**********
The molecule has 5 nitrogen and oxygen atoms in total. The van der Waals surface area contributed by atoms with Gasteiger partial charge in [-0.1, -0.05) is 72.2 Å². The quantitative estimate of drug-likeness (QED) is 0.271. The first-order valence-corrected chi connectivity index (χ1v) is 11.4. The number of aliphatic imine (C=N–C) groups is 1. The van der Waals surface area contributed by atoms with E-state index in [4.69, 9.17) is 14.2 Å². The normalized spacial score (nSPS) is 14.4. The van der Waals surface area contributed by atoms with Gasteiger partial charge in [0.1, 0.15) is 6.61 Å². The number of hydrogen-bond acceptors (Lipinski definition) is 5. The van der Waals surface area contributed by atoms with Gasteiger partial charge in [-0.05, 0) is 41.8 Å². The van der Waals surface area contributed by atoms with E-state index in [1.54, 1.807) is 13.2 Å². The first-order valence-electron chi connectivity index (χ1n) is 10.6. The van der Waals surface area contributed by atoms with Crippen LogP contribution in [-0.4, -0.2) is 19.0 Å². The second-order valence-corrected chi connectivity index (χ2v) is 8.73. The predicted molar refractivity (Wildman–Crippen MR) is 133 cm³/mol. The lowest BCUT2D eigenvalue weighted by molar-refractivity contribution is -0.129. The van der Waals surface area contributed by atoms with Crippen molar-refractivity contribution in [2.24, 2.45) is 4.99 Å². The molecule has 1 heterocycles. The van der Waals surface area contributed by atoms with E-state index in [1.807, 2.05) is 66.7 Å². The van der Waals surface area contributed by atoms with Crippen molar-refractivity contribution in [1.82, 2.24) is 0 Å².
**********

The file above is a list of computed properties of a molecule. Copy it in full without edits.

The molecule has 5 nitrogen and oxygen atoms in total. The van der Waals surface area contributed by atoms with Gasteiger partial charge in [-0.1, -0.05) is 72.2 Å². The quantitative estimate of drug-likeness (QED) is 0.271. The first-order valence-corrected chi connectivity index (χ1v) is 11.4. The number of aliphatic imine (C=N–C) groups is 1. The van der Waals surface area contributed by atoms with E-state index in [4.69, 9.17) is 14.2 Å². The normalized spacial score (nSPS) is 14.4. The van der Waals surface area contributed by atoms with Gasteiger partial charge in [0.1, 0.15) is 6.61 Å². The number of hydrogen-bond acceptors (Lipinski definition) is 5. The van der Waals surface area contributed by atoms with Gasteiger partial charge in [-0.05, 0) is 41.8 Å². The van der Waals surface area contributed by atoms with E-state index in [1.54, 1.807) is 13.2 Å². The first-order valence-electron chi connectivity index (χ1n) is 10.6. The van der Waals surface area contributed by atoms with Crippen LogP contribution in [-0.4, -0.2) is 19.0 Å². The second-order valence-corrected chi connectivity index (χ2v) is 8.73. The predicted molar refractivity (Wildman–Crippen MR) is 133 cm³/mol. The lowest BCUT2D eigenvalue weighted by molar-refractivity contribution is -0.129. The van der Waals surface area contributed by atoms with Crippen molar-refractivity contribution in [2.24, 2.45) is 4.99 Å². The molecule has 1 heterocycles. The van der Waals surface area contributed by atoms with E-state index in [1.807, 2.05) is 66.7 Å². The van der Waals surface area contributed by atoms with Crippen molar-refractivity contribution in [1.82, 2.24) is 0 Å².